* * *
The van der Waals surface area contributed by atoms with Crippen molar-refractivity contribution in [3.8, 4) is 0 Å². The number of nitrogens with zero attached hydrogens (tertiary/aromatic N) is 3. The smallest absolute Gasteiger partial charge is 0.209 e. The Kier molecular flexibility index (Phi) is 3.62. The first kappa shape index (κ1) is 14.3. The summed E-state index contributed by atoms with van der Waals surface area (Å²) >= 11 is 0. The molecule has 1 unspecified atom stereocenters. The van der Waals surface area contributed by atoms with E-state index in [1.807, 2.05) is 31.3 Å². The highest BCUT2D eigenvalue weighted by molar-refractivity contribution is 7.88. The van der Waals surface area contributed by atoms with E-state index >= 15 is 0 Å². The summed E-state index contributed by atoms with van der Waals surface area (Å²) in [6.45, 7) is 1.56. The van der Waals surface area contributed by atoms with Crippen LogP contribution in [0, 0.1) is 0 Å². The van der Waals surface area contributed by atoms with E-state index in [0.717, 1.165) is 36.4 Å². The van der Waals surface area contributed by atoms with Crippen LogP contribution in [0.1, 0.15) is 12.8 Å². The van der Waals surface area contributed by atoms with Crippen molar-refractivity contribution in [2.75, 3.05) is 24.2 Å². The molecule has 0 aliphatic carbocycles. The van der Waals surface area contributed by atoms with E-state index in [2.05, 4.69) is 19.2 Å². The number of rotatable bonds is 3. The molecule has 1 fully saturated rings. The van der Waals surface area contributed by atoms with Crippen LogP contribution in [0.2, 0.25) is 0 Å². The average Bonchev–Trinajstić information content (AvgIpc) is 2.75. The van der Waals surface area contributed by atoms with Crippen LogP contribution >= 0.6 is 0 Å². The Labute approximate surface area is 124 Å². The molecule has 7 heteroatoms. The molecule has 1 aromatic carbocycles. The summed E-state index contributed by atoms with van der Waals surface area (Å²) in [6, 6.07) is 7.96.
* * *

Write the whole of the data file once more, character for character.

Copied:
The van der Waals surface area contributed by atoms with Crippen molar-refractivity contribution in [3.8, 4) is 0 Å². The number of nitrogens with zero attached hydrogens (tertiary/aromatic N) is 3. The smallest absolute Gasteiger partial charge is 0.209 e. The Kier molecular flexibility index (Phi) is 3.62. The first kappa shape index (κ1) is 14.3. The summed E-state index contributed by atoms with van der Waals surface area (Å²) >= 11 is 0. The molecule has 1 unspecified atom stereocenters. The van der Waals surface area contributed by atoms with E-state index in [1.807, 2.05) is 31.3 Å². The highest BCUT2D eigenvalue weighted by molar-refractivity contribution is 7.88. The van der Waals surface area contributed by atoms with E-state index >= 15 is 0 Å². The summed E-state index contributed by atoms with van der Waals surface area (Å²) in [6.45, 7) is 1.56. The van der Waals surface area contributed by atoms with Crippen LogP contribution in [0, 0.1) is 0 Å². The van der Waals surface area contributed by atoms with E-state index in [0.717, 1.165) is 36.4 Å². The van der Waals surface area contributed by atoms with Crippen LogP contribution in [0.1, 0.15) is 12.8 Å². The van der Waals surface area contributed by atoms with Crippen molar-refractivity contribution in [2.75, 3.05) is 24.2 Å². The molecule has 0 aliphatic carbocycles. The van der Waals surface area contributed by atoms with E-state index in [2.05, 4.69) is 19.2 Å². The number of rotatable bonds is 3. The molecule has 1 fully saturated rings. The van der Waals surface area contributed by atoms with Crippen LogP contribution in [0.2, 0.25) is 0 Å². The average Bonchev–Trinajstić information content (AvgIpc) is 2.75. The van der Waals surface area contributed by atoms with Crippen LogP contribution >= 0.6 is 0 Å². The Labute approximate surface area is 124 Å². The molecule has 7 heteroatoms. The molecule has 1 aromatic carbocycles. The summed E-state index contributed by atoms with van der Waals surface area (Å²) in [6, 6.07) is 7.96.